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Chapter: 12th Nursing : Chapter 5 : Maternal Health Nursing

Fetal Circulation

The circulation Of oxygenated blood, de-oxygenated blood, nutritive material etc, in the foetus is termed as foetal circulation.


Definition: The circulation Of oxygenated blood, de-oxygenated blood, nutritive material etc, in the foetus is termed as foetal circulation. The blood vessels responsible for foetal circulation are     

1. One Umblical Vein: It carries the oxygenated blood from the placenta to the growing fetus.

2. Two Umblical Arteries: Both arteries carries all the de-oxygenated blood out of the fetus and carries de-oxygenated blood from the fetus to the placenta.


The shunts involved in foetal circulation

There are three shunts present in a fetus, they are:

 1.Ductus Venosus: The Ductus Venosus shunts the portion of left umblical vein blood flow directly to the inferior vena cava

2.Ductus Arteriosus: It allows most of the blood from the right-ventricle to bypass the fetus’  fluid-filled  non-functioning  lungs. Connects  the  pulmonary  artery  to  the proximal descending aorta.

3.  Foramen Ovale: It allows the blood to enter

the left atrium from the right atrium It is an opening in the intra-atrial septum.

Step 1: The placenta accepts the blood without oxygen from the fetus through blood vessels that leave the fetus through the Umbilical Cord (Umblical Arteries).

Step 2: When  blood goes  through  the placenta it picks up oxygen

Step 3: The oxygenated blood then returns to the fetus via the umbilical cord (umbilical vein).      Step 4: The oxygenated blood that enters the fetus passes through the fetal liver and enters the right atrium of the heart.

Step 5: Foramen Ovale allows the oxygenated blood to go from the right atrium to left atrium and then to the left ventricle and out the aorta. As a result the blood with the more oxygen gets in to the brain.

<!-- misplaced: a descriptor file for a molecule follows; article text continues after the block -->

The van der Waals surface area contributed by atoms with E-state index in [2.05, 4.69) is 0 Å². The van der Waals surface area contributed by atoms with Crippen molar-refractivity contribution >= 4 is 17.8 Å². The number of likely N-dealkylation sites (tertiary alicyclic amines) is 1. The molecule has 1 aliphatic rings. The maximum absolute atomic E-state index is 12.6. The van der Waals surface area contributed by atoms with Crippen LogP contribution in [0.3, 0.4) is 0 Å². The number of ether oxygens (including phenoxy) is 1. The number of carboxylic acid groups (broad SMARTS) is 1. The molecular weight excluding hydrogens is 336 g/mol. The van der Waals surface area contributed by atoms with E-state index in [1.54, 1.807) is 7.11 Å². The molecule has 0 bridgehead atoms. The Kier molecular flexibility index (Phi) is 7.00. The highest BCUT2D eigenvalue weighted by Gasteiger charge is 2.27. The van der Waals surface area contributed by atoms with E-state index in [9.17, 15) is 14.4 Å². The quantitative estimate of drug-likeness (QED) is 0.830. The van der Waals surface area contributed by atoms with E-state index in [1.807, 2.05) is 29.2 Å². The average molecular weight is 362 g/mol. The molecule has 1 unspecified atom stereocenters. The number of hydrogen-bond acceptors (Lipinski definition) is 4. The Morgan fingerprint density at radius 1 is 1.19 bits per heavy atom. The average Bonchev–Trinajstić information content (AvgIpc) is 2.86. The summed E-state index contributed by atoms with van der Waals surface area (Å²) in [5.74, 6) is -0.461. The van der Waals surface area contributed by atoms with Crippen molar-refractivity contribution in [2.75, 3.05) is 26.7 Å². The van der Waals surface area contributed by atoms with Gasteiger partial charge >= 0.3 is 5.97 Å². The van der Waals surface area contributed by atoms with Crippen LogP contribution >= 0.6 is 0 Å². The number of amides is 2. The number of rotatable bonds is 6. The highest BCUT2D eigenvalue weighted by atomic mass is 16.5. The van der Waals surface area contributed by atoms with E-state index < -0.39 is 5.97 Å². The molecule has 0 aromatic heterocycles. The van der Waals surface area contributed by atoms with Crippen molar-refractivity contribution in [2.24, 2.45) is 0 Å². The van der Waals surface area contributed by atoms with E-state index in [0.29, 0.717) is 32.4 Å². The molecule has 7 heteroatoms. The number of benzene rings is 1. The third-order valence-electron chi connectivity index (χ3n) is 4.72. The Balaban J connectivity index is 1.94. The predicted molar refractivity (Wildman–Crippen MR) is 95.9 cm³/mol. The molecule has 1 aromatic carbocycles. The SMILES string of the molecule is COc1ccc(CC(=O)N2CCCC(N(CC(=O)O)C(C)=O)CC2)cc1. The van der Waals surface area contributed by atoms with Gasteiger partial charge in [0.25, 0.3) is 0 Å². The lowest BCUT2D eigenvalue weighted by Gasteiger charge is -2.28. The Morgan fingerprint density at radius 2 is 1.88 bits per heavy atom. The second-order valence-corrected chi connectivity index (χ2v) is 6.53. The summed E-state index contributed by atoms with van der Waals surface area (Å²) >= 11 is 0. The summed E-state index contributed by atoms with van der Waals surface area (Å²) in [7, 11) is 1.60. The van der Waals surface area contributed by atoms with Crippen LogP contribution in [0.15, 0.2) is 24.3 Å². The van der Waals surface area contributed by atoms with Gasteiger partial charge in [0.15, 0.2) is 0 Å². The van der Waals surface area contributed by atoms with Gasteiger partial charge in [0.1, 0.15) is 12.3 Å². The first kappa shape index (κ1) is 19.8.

Step 6: Blood coming back from the fetus’s body also enters the right atrium, but the fetus is able to send this deoxygenated blood from the right atrium to the right ventricle (the chamber that normally pumps blood to the lungs). Most of the blood that leaves the right ventricle in the fetus bypasses the lungs through the ductus arteriosus.

Step 7: The ductus arteriosus sends the deoxygenated blood to the organs in the lower half of the fetal body. This also allows for the deoxygenated blood to leave the fetus through the umbilical arteries and get back to the placenta to pick up oxygen.


The Circulatory Changes After Birth:

The Placenta is replaced by the Lungs as the organ of respiratory exchange.

The lungs and pulmonary vessels expand thereby significantly lowering the resistance to blood flow. Subsequently the pressure in the pulmonary artery and the right side of the heart is decreased.

The pressure of the left side of the heart increases.

The increasing pressure of blood in the left side of the heart decreases the vascular resistance of the lungs, therefore, the blood now enters the lungs for a respiratory exchange.

Closure of the Ductus Venosus – functional closure occurs within few minutes of birth and becomes as ligamentum venosum.

Closure of ductus arteriosus – is by smooth muscle contraction and it is further replaced by fibrous tissue, called ligamentum arteriosum.

Closure of the Foramen Ovale – closes at birth due to decreased flow from placenta and Inferior Vena Cava to hold open foramen. It become as fossa ovalis


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12th Nursing : Chapter 5 : Maternal Health Nursing : Fetal Circulation |

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